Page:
New Year’s best intentions, hangover remedies and books for self-improvement
By Christina Stock
There is one thing that unites the western hemisphere: Party time on New Year’s Eve with New Year’s resolutions.
One really fun way to celebrate a New Year’s dinner in a small group of adults is an invention by a Swiss restaurateur: The fondue.
Originally, a pot with hot oil on a miniature stove — today, it’s mostly electrical — each guest has a long narrow fork or two, some fresh cut beef, shrimp or fish and a selection of sauces, fresh bread and vegetables. While putting one’s speared meat in the pot to have it fry, it is easy to talk and enjoy each other’s company. Of course, a party game was invented around the fondue. Any guest who lost his or her piece in the pot or accidentally “stole” another’s had to down a shot of liquor.
I encountered fondue in a much more healthy way. As soon as I was old enough, at age 15, I enjoyed an early New Year’s party with my friends (without alcohol) and made fondue, but instead of oil, I used broth. If you do a beef fondue, you can easily use any store-bought broth or make your own. The meat actually gets much more flavorful and cooks in the same amount of time.
If you want to be a little more sophisticated, how about doing a fish fondue with shrimp and salmon? Just be careful that the fish and shrimp are fresh. In this case, I recommend making your own broth a week ahead:
shrimp shells from a pound of shrimp that you can eat a week ahead during another dinner
1 tablespoon olive oil
1 leek, chopped
3 cloves garlic, minced
2” knob fresh ginger
1 tablespoon whole peppercorns
5 sprigs fresh thyme
1 heaping tablespoon tomato paste
1 1/2 cups dry white wine
7 cups water
Saute the leeks, garlic and ginger with the oil in a deep and large pot on medium heat. After the garlic gets translucent, add the shrimp shells, peppercorns and thyme stems. Saute for 8 minutes.
Add the tomato paste, wine and water. Add another large pinch of salt and stir to combine. Bring to a boil then reduce to a simmer and cook for 30-45 minutes. Use a skimmer or fine mesh strainer to remove the solids. Strain twice to make sure all solids are removed. Taste for seasoning and add salt. Pour the broth into a sealable container and cool over ice. Cover and place the stock in the freezer until ready to use on the day of the fondue.
Thaw out the broth and put it in the fondue pot. Adjust temperature depending on the fondue pot company’s instruction.
There are so many sauces out on the internet, I am not even posting any recipe. You can make it yourself or use ready-made sauces. Tip: Salat sauces can be delicious for fish and meat fondue and also go well with fresh vegetables.
With the New Year, oftentimes adults — especially those who rarely indulge in fermented drinks — often overestimate how much their body can tolerate. The result is harsh when the sun comes up and the spirits go down with a headache, tummy trouble and feeling 110 years of age.
Well, everybody will say, just don’t drink, or just drink one glass of alcohol and stop. That is the easy solution. But what if you just didn’t listen— or you were really smart and took away the keys of your guests so they would stay overnight at your place to prevent them from driving drunk and starting the New Year with killing somebody?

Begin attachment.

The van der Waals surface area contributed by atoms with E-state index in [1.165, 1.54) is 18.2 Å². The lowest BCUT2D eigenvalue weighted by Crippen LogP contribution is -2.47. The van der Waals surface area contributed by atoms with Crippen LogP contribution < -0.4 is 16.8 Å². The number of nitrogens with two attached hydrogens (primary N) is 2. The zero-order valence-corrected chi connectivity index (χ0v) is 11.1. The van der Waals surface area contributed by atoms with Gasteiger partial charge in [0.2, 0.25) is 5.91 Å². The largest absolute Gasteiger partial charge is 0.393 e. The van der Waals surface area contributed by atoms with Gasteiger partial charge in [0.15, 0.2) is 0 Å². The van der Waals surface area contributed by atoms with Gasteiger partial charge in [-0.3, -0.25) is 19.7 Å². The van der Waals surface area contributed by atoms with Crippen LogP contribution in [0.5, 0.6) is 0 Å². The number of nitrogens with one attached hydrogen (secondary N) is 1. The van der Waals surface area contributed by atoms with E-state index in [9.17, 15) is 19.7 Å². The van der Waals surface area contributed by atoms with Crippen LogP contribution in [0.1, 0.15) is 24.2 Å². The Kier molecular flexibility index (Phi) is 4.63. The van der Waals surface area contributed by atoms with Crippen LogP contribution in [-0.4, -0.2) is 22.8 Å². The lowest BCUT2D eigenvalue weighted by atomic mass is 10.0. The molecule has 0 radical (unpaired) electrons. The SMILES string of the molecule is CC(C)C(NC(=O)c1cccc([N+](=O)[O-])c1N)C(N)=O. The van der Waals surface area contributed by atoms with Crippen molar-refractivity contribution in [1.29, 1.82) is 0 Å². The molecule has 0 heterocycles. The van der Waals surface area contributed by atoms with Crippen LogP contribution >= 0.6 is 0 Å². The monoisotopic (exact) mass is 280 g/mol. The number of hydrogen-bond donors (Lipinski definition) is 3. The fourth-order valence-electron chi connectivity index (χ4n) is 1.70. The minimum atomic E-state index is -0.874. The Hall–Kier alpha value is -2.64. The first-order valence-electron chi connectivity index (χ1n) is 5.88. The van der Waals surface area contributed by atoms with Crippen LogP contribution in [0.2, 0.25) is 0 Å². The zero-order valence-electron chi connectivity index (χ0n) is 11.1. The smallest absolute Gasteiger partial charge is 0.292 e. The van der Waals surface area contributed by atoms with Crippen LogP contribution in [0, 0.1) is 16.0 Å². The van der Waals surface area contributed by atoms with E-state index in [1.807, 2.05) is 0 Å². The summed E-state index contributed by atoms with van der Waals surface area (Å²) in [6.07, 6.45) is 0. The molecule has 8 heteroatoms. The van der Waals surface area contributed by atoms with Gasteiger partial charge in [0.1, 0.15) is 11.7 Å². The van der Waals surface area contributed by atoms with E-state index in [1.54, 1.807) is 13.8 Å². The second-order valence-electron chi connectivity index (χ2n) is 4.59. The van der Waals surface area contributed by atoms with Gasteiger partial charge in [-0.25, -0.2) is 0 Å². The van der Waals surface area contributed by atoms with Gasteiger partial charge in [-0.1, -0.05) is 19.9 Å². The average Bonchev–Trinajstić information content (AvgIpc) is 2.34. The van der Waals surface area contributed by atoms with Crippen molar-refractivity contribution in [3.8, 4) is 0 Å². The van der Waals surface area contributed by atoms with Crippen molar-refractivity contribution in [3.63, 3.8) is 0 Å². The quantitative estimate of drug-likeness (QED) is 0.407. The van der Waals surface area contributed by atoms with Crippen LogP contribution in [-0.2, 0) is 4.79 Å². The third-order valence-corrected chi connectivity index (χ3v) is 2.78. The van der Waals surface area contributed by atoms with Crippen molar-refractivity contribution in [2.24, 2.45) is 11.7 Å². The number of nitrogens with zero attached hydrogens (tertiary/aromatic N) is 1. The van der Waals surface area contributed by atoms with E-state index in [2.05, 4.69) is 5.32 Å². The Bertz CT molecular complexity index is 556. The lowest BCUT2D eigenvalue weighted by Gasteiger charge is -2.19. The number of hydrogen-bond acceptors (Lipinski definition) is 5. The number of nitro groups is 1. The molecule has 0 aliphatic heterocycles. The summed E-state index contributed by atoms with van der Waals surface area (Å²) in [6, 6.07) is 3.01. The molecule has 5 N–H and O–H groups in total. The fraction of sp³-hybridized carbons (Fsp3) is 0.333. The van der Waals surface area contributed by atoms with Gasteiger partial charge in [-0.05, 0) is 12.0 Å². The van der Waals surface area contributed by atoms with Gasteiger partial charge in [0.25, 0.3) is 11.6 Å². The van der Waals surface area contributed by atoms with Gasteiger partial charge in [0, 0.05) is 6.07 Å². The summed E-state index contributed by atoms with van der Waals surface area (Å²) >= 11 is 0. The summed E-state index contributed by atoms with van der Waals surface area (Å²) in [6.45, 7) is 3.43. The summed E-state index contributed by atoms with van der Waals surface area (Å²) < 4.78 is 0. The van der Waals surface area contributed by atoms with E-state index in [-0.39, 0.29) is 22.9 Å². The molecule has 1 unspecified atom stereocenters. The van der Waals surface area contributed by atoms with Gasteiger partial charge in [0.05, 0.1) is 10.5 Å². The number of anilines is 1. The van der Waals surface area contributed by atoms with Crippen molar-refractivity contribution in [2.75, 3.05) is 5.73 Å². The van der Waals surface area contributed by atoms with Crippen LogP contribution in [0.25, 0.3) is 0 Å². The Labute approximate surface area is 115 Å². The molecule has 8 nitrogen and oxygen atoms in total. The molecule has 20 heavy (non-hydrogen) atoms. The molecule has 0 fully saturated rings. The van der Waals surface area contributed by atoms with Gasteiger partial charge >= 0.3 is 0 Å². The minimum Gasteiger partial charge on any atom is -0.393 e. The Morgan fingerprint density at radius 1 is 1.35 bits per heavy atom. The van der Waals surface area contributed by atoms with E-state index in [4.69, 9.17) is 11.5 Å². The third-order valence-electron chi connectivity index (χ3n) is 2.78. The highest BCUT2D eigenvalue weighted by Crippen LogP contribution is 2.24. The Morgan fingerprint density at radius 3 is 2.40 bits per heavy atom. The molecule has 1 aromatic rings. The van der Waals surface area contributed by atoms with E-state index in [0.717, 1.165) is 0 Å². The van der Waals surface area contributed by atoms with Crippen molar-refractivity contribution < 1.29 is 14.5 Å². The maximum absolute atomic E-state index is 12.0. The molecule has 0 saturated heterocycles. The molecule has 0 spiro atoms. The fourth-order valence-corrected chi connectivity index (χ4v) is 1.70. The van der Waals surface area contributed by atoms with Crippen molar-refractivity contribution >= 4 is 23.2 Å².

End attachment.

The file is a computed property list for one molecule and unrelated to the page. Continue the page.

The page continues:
Be prepared for hangovers. No, there is really no cure, but you can help the person get on his or her legs much faster.
During the party — the night before — make sure that your guests drink lots of water in between the alcohol. The typical headache after drinking too much is your brain “yelling” for water.
Forget the hair-of-the-dog cure the next day. All you do is postpone the hangover by becoming tipsy again. Lots of drinks with electrolytes and water help.
A protein-rich breakfast such as menudo or if you don’t like menudo, scrambled eggs with ham and salt will get rid of any queasy stomach. Or, try my recipe that helped a certain Marine (my husband) more often than he wanted to admit.
It’s a typical German/Scandinavian remedy and the base is a jar of herring in sour creme.
1 to 2 jars of herring in sour creme
1 cup of apples, chopped
1/2 cup of dried cranberries
1 small sweet onion, chopped
1/2 cup of bread and butter pickles, chopped
In a large container, combine all ingredients and fold them under. Put into an airtight container and keep refrigerated overnight.
Serve as breakfast or brunch over steamed potatoes or as a topping on fresh bread.
Now to the fun part and — hopefully — painless: New Year’s is made for new goals. It doesn’t matter about losing a pound or two, but to change and becoming healthier, learning something new and expanding one’s horizon — this is a change that keeps on giving.
Have you ever thought about yoga? It’s a great way to achieve calmness in a stressful environment. The book published by Clear Light Books out of Santa Fe is called, “Yoga of Nature” by Thia Luby. The cover shows her in White Sands National Park.
This book takes this concept of yoga a step further to look at each of the four elements in nature — earth, water, fire and air — and see how they relate to specific yoga poses.
Any reader looking for something to scratch off their bucket list? Or trying to make a bucket list? The Rio Grande Publishing House is based in Las Cruces and has a variety of bucket list books out, from “The Fly Fisherman’s Bucket List” by Slim Randles out of Albuquerque to “The Complete Space Bucket List” by Loretta Hall — there will be one bucket list that fits.
All books are available at their publishing houses and most also as an ebook at the usual sites.